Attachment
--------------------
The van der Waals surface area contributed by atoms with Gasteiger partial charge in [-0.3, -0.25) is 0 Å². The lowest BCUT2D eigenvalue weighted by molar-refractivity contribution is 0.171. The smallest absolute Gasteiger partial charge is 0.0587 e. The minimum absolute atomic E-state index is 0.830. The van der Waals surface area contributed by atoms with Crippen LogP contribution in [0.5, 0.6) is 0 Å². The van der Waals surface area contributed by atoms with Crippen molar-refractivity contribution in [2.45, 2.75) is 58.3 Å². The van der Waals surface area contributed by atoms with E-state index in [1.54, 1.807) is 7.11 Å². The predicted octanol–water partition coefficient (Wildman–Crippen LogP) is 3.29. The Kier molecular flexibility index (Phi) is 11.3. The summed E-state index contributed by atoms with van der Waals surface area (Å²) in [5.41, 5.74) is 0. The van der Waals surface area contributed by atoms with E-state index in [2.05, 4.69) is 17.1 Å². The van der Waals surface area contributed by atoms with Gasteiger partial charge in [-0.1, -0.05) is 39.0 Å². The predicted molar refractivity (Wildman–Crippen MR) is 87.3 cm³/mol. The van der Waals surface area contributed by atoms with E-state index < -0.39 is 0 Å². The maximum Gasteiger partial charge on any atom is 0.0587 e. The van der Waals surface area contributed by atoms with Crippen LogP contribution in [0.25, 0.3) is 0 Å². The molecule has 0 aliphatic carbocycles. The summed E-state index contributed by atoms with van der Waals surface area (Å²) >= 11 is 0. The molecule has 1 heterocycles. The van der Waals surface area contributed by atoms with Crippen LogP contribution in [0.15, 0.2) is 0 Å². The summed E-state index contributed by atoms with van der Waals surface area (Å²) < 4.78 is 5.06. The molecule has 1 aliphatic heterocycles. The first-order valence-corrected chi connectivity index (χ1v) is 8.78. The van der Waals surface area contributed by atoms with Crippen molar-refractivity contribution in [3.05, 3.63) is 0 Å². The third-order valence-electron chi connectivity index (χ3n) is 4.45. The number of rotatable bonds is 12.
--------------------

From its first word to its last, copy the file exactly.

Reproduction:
The van der Waals surface area contributed by atoms with Gasteiger partial charge in [-0.3, -0.25) is 0 Å². The lowest BCUT2D eigenvalue weighted by molar-refractivity contribution is 0.171. The smallest absolute Gasteiger partial charge is 0.0587 e. The minimum absolute atomic E-state index is 0.830. The van der Waals surface area contributed by atoms with Crippen LogP contribution in [0.5, 0.6) is 0 Å². The van der Waals surface area contributed by atoms with Crippen molar-refractivity contribution in [2.45, 2.75) is 58.3 Å². The van der Waals surface area contributed by atoms with E-state index in [1.54, 1.807) is 7.11 Å². The predicted octanol–water partition coefficient (Wildman–Crippen LogP) is 3.29. The Kier molecular flexibility index (Phi) is 11.3. The summed E-state index contributed by atoms with van der Waals surface area (Å²) in [5.41, 5.74) is 0. The van der Waals surface area contributed by atoms with E-state index in [2.05, 4.69) is 17.1 Å². The van der Waals surface area contributed by atoms with Gasteiger partial charge in [-0.1, -0.05) is 39.0 Å². The predicted molar refractivity (Wildman–Crippen MR) is 87.3 cm³/mol. The van der Waals surface area contributed by atoms with E-state index < -0.39 is 0 Å². The maximum Gasteiger partial charge on any atom is 0.0587 e. The van der Waals surface area contributed by atoms with Crippen LogP contribution in [0.25, 0.3) is 0 Å². The molecule has 0 aliphatic carbocycles. The summed E-state index contributed by atoms with van der Waals surface area (Å²) >= 11 is 0. The molecule has 1 heterocycles. The van der Waals surface area contributed by atoms with Crippen LogP contribution in [0.15, 0.2) is 0 Å². The summed E-state index contributed by atoms with van der Waals surface area (Å²) < 4.78 is 5.06. The molecule has 1 aliphatic heterocycles. The first-order valence-corrected chi connectivity index (χ1v) is 8.78. The van der Waals surface area contributed by atoms with Crippen molar-refractivity contribution in [3.05, 3.63) is 0 Å². The third-order valence-electron chi connectivity index (χ3n) is 4.45. The number of rotatable bonds is 12.